Mawson missed the boat, Aurora, and its slow departure from the continent. He was forced to stay the winter, dreaming of the woman who waited for him. When he finally did get back, Ivan imagined that flowers lined the streets and the echoes of cheers filled even the narrowest alleys. The weathered face in the photo was a stoic man with little need for words. Ivan knows Katia will celebrate his return.

Lying on his back in bed, Ivan interlaces his hands across his chest. The obscurity in which he sleeps will be the obscurity in which he wakes. And so, he doesn’t yearn for sleep. What he longs for are dreams where he and Katia can exist anywhere. Limitless. The Aurora exists on other planets too, and he wonders what the view would be like from one of them. Flashes of the solar wind scatter across his closed eyes as his breathing sinks deeper into a weightless slumber.

He finds himself falling through clouds of frozen ammonia crystals, their sharp edges cutting his flesh. The temperature rises as his feet draw closer to the metallic surface. Passing through the sizzling neon and helium rain drops, he lands. The orange and white clouds streaming over him elucidate his whereabouts. The failed planet: Jupiter. The nickname makes him nervous, and he finds himself pacing. His shoes make clicking sounds against the glimmering metal.

A transparent wisp of clouds passes over him and he sees her, Katia, standing on Io. Instinct recognizes Jupiter’s moon instantly. The blur of active volcanoes. The rubbery, sulfur laden terrain. She’s standing on a mountaintop taller than Everest. Smoking a cigarette. A yellow plume consumes her face. She doesn’t wave, but he feels the pull of rectangular fingernails before the fiery atmosphere wraps her in its arms.

When she appears again, spot lit in front of the cerulean sky, her cigarette ashes freeze in the stale air. Glowing. Pale turquoise. Light projects from them like stars. Io’s Aurora, Ivan thinks as the great red spot rolls over him like the tide. He knows it may last centuries. Jupiter is losing heat by the second.

Ivan’s body jumps in the bed. He can’t tell if he slept at all. In the tenebrosity, he wakes without certainty. He lies in bed picturing how Katia might sit at the edge of her bed cradling her belly. He can almost feel her body in the bed next to his. Rolling on his side, he closes his eyes. Remembering her curves. The delicate bones protruding at her hips.

It isn’t so hard to picture. The life they could have together. The way she might decorate hand-made birthday cakes with icing and wait for him in the courtyard on cloudy afternoons. Pushing his body up to a sitting position, he thinks how nice it would be if he could call her. He tried once, but the connection wasn’t great. She seemed surprised to hear from him.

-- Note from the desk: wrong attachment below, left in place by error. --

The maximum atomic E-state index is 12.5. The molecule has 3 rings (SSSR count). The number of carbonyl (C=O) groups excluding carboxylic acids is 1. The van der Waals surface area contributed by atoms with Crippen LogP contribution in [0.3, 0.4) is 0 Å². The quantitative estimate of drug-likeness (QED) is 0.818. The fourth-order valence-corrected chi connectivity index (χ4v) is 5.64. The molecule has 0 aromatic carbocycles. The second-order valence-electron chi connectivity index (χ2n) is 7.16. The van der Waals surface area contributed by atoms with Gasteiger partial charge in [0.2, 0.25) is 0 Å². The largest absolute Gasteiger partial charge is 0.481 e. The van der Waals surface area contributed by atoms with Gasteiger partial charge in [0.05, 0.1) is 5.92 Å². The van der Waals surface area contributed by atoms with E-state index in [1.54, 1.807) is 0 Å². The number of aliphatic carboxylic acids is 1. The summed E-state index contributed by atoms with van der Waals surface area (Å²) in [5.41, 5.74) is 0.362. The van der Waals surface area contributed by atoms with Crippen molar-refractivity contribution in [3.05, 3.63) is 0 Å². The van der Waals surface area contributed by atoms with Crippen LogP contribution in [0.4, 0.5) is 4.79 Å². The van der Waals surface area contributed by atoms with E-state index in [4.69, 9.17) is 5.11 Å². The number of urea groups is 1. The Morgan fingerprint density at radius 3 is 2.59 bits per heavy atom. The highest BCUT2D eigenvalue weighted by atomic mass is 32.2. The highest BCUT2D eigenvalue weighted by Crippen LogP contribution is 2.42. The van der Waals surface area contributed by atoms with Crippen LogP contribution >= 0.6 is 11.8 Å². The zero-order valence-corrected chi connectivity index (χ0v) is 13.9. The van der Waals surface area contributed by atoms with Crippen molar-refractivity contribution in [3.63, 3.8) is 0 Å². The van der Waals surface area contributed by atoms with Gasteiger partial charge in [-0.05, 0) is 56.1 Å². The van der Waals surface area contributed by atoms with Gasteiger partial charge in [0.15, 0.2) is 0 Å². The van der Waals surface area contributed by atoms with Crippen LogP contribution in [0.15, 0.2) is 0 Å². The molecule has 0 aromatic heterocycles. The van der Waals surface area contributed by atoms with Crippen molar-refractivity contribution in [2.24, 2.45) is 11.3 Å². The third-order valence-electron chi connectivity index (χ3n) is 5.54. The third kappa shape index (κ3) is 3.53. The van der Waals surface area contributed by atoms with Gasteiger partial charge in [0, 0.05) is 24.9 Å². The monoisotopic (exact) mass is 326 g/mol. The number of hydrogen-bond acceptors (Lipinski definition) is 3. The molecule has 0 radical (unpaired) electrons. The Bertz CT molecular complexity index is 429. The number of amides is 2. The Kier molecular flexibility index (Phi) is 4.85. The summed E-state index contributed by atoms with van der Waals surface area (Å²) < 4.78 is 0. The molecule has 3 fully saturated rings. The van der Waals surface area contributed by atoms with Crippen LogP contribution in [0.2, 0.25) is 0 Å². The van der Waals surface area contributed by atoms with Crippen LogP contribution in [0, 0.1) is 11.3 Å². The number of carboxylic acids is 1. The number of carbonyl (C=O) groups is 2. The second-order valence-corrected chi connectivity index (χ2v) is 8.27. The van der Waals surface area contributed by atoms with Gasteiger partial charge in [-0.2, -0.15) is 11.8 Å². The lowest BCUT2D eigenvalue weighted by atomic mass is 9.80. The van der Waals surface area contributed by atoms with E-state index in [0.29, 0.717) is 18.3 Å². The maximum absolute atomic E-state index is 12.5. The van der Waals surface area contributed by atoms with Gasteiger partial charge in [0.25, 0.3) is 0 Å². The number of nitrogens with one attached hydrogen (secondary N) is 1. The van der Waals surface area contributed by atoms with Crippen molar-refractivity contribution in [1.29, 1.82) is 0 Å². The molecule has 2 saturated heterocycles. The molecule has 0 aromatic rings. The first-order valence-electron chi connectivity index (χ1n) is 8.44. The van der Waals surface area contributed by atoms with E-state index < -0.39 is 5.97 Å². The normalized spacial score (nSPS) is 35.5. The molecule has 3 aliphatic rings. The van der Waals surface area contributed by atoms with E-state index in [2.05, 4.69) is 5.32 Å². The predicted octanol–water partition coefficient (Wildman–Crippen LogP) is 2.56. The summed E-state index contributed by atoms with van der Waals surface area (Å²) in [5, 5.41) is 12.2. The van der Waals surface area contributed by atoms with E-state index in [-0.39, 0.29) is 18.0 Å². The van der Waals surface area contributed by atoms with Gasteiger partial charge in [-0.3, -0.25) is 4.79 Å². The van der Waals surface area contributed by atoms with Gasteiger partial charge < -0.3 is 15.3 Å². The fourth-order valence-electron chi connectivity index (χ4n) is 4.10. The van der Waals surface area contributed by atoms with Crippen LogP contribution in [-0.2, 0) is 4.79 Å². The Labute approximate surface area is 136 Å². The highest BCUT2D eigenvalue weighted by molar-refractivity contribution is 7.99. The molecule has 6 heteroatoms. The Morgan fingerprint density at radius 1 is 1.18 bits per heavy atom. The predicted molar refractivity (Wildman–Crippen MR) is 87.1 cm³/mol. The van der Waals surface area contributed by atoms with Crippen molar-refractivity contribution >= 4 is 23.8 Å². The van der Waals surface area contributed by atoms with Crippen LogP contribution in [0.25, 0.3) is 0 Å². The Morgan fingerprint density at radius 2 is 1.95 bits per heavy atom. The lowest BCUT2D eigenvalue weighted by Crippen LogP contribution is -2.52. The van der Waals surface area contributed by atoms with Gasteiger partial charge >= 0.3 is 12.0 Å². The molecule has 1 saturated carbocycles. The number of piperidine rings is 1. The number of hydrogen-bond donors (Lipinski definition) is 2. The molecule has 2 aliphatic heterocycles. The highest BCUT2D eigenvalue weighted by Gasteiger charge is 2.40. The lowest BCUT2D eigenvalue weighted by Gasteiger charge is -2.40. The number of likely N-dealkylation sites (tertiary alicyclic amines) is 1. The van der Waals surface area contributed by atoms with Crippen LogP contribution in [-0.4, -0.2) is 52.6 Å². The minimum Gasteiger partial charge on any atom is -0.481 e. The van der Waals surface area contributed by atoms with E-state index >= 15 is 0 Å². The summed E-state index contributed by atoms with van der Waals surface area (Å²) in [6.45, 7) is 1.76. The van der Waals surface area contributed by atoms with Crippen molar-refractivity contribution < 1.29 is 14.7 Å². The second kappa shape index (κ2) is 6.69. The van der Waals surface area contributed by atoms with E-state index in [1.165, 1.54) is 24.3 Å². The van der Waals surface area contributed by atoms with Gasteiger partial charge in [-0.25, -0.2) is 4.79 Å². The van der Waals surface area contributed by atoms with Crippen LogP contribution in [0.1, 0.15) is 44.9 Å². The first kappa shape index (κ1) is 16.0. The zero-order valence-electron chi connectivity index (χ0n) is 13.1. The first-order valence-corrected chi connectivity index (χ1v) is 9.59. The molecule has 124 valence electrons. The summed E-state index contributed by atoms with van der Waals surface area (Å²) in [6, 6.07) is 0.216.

“Oh, hey. How are you?” She had sounded out of breath. Talking quickly.

“I’m in Antarctica.”

“What?”

“Don’t you remember?”

“I can’t hear you,” she said. “Try me again later.”

After she hung up, he held the phone in his hands for a minute. His eyes glazed over, releasing focus. A chip in the paint. A slight peeling where it separates from the layers beneath it.  A pinprick.
 

In the evening, Ivan monitors his telescope vigilantly. He sits in front of it, trying not to think about Io’s immense gravitational force, nor the effects of its eruptions. He slices his seal steak into thin slivers and washes it down with vodka. He finds himself shrouded in thought. The animals aren’t afraid of humans here because they’ve never known the threat. The explorers were afraid to trek here, but they never fathomed the challenge the A-factor could present. Two hundred mile an hour winds through the largest, highest desert in the world. Antarctica is the beard death licks.    

Sitting the food on the metal table by the telescope, he thinks about calling Katia again. The thought makes him stab his serrated knife into the wooden cutting board. The blade sticks in the wood, leaving the handle in the air. He pushes it away though the blade still faces him. She’ll get over it. Just like all the waiting wives. Not that she’s his wife. But she will be. When he returns, he thinks.